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It's Time for Four-Wheelers to Become Accountable for Their Own Actions!

By Shawn Pagan

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Take Responsibility!I have always considered myself to be a Four-Wheeling Environmentalist. In my opinion, four-wheelers and others that use the outdoors are true environmentalists because we obviously (in my mind) don't want to destroy that which gives us pleasure. To this end I am the Land UseEditor for Rockcrawler.com. 

As one of  the premier online off-road magazines, Rockcrawler.com  receives a large amount of newswire and other information on a daily basis. Through this information, I have opened myself up to a new view about the environment and land use all across this country - both factual and opinionated. 

I am FOR mixed land usage on almost all fronts. My family and I use a Jeep as a means of recreation. Whether it be working late at night in the garage to get my daily frustrations out or taking my daughter on her first camping trip to Hot Springs (at 18 months) for a weekend of family fun. I grew up riding motorcycles and even raced them for a while. I also enjoy hiking, horseback riding, canoeing, camping and just about anything else one can do outdoors, and I am very concerned about what "nature" will mean to my daughter and future generations.

Take Responsibility!All that being said, I also believe that there are valid reasons to close or divert trails. The number of people that think they and their sport are always right just amazes me. I listen to people whine on 4x4 lists, I get daily e-mails from large Associations telling me about so and so's piece of property and how Big Brotheris taking it away.

A lot of these articles are opinion and nothing more. Some don't even have facts to back them up. I know a whole discussion that took place over a "Poll' about whether or not "Drilling Of Oil" should be allowed in Alaska. Most of the people in the discussion felt that we (the OHVers) were losing the poll because many people taking the poll felt that the drilling should not be allowed. Do any of these people have any facts that this was a slam against OHV drivers? Are any of them geologists that understand what drilling may do to the surrounding land? I know this example is a little bit out there, but it does reflect the reflex actions taken by some to condemn ANYTHING that limit's access - regardless of the reason.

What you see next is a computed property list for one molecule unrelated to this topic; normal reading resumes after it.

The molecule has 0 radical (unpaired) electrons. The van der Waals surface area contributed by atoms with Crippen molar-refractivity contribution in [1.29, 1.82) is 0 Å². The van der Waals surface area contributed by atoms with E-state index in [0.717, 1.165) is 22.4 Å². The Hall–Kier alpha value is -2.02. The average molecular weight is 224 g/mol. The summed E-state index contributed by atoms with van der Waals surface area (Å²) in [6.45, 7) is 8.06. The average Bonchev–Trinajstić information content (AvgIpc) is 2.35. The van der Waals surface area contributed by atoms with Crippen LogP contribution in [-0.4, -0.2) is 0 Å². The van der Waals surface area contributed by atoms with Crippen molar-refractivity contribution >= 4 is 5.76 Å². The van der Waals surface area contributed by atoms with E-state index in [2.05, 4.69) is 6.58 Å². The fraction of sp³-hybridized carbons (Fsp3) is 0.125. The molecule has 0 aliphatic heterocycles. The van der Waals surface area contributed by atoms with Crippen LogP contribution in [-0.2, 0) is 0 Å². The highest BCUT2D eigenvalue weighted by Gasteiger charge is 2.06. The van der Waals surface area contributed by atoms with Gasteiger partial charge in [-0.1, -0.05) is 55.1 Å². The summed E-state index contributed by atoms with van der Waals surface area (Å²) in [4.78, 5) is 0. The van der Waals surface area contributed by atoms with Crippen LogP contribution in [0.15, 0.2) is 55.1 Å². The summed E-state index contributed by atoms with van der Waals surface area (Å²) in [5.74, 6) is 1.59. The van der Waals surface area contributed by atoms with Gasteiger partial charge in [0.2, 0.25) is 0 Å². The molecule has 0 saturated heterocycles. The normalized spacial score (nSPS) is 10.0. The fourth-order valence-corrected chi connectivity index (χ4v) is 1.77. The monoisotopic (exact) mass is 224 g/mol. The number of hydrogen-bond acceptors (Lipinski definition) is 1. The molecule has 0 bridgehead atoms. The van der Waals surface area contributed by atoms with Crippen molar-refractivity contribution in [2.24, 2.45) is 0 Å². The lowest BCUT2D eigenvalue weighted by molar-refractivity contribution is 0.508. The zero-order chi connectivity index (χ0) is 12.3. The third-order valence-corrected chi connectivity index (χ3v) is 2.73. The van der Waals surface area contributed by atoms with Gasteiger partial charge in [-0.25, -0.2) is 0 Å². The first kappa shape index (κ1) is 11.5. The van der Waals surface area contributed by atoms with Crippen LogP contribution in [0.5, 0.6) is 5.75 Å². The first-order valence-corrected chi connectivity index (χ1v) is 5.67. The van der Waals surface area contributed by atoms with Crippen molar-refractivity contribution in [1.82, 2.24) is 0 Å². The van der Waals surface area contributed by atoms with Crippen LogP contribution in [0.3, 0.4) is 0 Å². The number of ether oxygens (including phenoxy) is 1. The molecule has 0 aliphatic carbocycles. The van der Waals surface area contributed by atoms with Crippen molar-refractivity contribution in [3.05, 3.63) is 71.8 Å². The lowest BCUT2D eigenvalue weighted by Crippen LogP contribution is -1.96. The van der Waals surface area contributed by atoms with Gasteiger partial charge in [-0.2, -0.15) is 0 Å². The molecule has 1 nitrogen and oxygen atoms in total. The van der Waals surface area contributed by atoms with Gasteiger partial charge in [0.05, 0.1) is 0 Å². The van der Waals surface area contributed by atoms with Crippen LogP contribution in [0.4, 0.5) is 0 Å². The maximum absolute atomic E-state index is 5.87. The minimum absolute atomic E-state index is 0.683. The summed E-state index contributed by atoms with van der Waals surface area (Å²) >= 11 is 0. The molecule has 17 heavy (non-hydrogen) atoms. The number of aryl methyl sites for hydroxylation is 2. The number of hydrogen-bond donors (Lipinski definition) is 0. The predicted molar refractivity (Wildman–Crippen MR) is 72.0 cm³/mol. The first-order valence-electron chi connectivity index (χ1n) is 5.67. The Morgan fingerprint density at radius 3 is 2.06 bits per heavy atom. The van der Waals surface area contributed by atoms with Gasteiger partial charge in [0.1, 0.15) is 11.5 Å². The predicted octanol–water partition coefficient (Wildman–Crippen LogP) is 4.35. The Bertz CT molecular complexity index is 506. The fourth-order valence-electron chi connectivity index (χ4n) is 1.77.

There are many examples of this in my own state of Texas, for example, Fort Hood, the Angelina National Forest, etc. I am deeply saddened by the fact that I cannot wheel in either of these spots, but what is much worse is that I have a hard time not defending the closure of either property. Those of you that were there three years ago...go look at it today and tell me what you think? Does it make you proud to be a wheeler? 

BLM LogoI want to tell you that I am disappointed by many people in my sport that are always the ones willing to point finger at others. For example: (I hear this one all the time) "Who does the BLM think they are? They don't own the land. What gives them the right to..."

Among those of you who have complained about the BLM; or have taken time to write them nasty letters about a "trail closure," how many of you have taken the time to write them a nice letter about the number of trails that ARE open for people to four-wheel on? Did you even think of that? Did you know that the BLM manages more OPEN trails then any other agency (private or public) in the US? Did you know they are one of the sponsors of the ARCA Series? 

These people have a hard job; one that none of us would want. Everybody hates them - the "Environmentalists" because they open trails and the "Recreationists" (Us) because they close trails! Being nice might just get us more then casting stones. Don't get me wrong, we still need to fight the good fight, but they might be more easily swayed if they can realize that we, like them, are people who understand. For more information on the BLM check this article: Get to Know Your BLM.